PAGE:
Never let someone drive you somewhere who is infatuated with you, and to whom you return no affection.
What will happen is that you will be the only one watching the road, clinging for dear life, while they keep talking to you and constantly looking over to you, paying no attention to the road and subsequently almost hitting every object next to the road.
The valuing of emotions over reality. Sentimentality is widely considered out of touch, weak. Very often, those who express concern about (or even an interest in) the conditions in which farmed animals are raised are disregarded as sentimentalists. But it’s worth taking a step back to ask who is the sentimentalist and who is the realist.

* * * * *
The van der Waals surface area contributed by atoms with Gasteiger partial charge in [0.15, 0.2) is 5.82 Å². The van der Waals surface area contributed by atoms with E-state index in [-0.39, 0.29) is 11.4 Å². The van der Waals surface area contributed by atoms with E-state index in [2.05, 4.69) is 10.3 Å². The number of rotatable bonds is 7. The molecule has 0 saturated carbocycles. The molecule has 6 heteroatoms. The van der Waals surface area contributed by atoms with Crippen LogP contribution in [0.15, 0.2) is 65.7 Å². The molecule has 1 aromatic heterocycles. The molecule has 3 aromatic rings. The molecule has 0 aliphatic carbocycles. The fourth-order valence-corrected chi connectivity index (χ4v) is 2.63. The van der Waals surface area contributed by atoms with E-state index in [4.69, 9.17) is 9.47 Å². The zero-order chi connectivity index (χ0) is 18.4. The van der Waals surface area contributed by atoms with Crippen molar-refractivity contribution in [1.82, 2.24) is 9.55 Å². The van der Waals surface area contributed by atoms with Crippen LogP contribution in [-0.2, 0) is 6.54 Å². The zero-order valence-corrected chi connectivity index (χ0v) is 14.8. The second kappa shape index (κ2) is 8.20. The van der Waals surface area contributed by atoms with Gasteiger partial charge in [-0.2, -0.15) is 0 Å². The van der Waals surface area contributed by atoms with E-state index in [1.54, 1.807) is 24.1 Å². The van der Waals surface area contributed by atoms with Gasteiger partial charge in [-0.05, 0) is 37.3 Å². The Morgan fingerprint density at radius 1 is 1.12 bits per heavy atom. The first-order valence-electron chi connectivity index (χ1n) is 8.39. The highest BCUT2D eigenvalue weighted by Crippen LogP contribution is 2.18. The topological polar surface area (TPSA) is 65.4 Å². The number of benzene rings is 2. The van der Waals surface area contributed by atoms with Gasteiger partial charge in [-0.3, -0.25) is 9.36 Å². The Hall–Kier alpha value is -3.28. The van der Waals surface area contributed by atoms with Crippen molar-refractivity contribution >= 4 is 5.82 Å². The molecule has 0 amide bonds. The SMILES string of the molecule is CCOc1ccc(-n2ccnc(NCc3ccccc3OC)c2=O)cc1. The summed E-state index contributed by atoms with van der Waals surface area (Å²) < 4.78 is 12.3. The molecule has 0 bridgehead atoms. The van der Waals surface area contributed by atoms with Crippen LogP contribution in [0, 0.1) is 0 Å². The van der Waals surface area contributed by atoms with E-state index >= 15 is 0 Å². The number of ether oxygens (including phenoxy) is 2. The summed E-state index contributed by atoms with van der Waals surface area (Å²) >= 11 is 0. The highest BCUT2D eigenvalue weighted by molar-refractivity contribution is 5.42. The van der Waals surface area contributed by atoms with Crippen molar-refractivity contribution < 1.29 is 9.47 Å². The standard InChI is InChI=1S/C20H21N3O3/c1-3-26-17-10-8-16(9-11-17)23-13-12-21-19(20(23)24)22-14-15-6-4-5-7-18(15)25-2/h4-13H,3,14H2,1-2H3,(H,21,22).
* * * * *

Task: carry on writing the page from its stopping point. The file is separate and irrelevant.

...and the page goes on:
Is caring to know about the treatment of farmed animals a confrontation with the facts about the animals and ourselves or an avoidance of them? Is arguing that a sentiment of compassion should be given greater value than a chapter burger (or having a burger at all) an expression of emotion and impulse or an engagement with reality and our moral intuitions?
Two friends are ordering lunch. One says, “I’m in the mood for a burger,” and orders it. The other says, “I’m in the mood for burger,” but remembers that there are things more important to him than what he is in the mood for at any given moment, and orders something else. Who is the sentimentalist?”—Jonathan Safran Foer, Eating Animals